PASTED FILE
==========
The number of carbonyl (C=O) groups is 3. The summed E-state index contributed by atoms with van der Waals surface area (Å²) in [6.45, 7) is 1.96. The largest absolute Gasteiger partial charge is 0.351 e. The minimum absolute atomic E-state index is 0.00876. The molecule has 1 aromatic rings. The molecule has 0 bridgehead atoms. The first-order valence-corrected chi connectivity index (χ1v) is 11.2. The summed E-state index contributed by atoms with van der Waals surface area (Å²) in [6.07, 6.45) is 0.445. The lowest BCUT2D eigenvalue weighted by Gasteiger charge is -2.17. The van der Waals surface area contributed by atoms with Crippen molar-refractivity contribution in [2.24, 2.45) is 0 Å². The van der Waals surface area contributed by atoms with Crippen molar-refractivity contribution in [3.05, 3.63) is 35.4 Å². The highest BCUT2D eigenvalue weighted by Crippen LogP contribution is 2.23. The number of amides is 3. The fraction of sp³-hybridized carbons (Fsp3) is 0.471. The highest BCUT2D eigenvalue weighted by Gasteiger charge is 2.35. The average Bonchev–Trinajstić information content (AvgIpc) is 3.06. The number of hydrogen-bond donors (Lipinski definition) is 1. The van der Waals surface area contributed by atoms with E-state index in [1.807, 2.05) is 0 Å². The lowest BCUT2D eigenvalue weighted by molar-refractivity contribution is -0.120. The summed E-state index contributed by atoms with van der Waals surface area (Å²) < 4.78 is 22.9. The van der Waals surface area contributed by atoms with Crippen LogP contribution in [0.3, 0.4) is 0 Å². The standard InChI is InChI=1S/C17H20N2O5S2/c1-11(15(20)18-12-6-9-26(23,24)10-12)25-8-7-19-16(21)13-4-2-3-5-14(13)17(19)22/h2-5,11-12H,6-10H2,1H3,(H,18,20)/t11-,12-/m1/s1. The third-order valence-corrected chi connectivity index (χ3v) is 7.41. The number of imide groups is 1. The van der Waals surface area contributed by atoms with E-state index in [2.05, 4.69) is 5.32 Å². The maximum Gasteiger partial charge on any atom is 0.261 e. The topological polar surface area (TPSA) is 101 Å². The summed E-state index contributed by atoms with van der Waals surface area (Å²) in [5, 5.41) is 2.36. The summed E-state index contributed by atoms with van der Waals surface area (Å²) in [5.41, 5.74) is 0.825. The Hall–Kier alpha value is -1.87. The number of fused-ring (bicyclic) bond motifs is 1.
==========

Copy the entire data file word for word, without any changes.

The number of carbonyl (C=O) groups is 3. The summed E-state index contributed by atoms with van der Waals surface area (Å²) in [6.45, 7) is 1.96. The largest absolute Gasteiger partial charge is 0.351 e. The minimum absolute atomic E-state index is 0.00876. The molecule has 1 aromatic rings. The molecule has 0 bridgehead atoms. The first-order valence-corrected chi connectivity index (χ1v) is 11.2. The summed E-state index contributed by atoms with van der Waals surface area (Å²) in [6.07, 6.45) is 0.445. The lowest BCUT2D eigenvalue weighted by Gasteiger charge is -2.17. The van der Waals surface area contributed by atoms with Crippen molar-refractivity contribution in [2.24, 2.45) is 0 Å². The van der Waals surface area contributed by atoms with Crippen molar-refractivity contribution in [3.05, 3.63) is 35.4 Å². The highest BCUT2D eigenvalue weighted by Crippen LogP contribution is 2.23. The number of amides is 3. The fraction of sp³-hybridized carbons (Fsp3) is 0.471. The highest BCUT2D eigenvalue weighted by Gasteiger charge is 2.35. The average Bonchev–Trinajstić information content (AvgIpc) is 3.06. The number of hydrogen-bond donors (Lipinski definition) is 1. The van der Waals surface area contributed by atoms with E-state index in [1.807, 2.05) is 0 Å². The lowest BCUT2D eigenvalue weighted by molar-refractivity contribution is -0.120. The summed E-state index contributed by atoms with van der Waals surface area (Å²) < 4.78 is 22.9. The van der Waals surface area contributed by atoms with Crippen LogP contribution in [0.3, 0.4) is 0 Å². The standard InChI is InChI=1S/C17H20N2O5S2/c1-11(15(20)18-12-6-9-26(23,24)10-12)25-8-7-19-16(21)13-4-2-3-5-14(13)17(19)22/h2-5,11-12H,6-10H2,1H3,(H,18,20)/t11-,12-/m1/s1. The third-order valence-corrected chi connectivity index (χ3v) is 7.41. The number of imide groups is 1. The van der Waals surface area contributed by atoms with E-state index in [2.05, 4.69) is 5.32 Å². The maximum Gasteiger partial charge on any atom is 0.261 e. The topological polar surface area (TPSA) is 101 Å². The summed E-state index contributed by atoms with van der Waals surface area (Å²) in [5, 5.41) is 2.36. The summed E-state index contributed by atoms with van der Waals surface area (Å²) in [5.41, 5.74) is 0.825. The Hall–Kier alpha value is -1.87. The number of fused-ring (bicyclic) bond motifs is 1.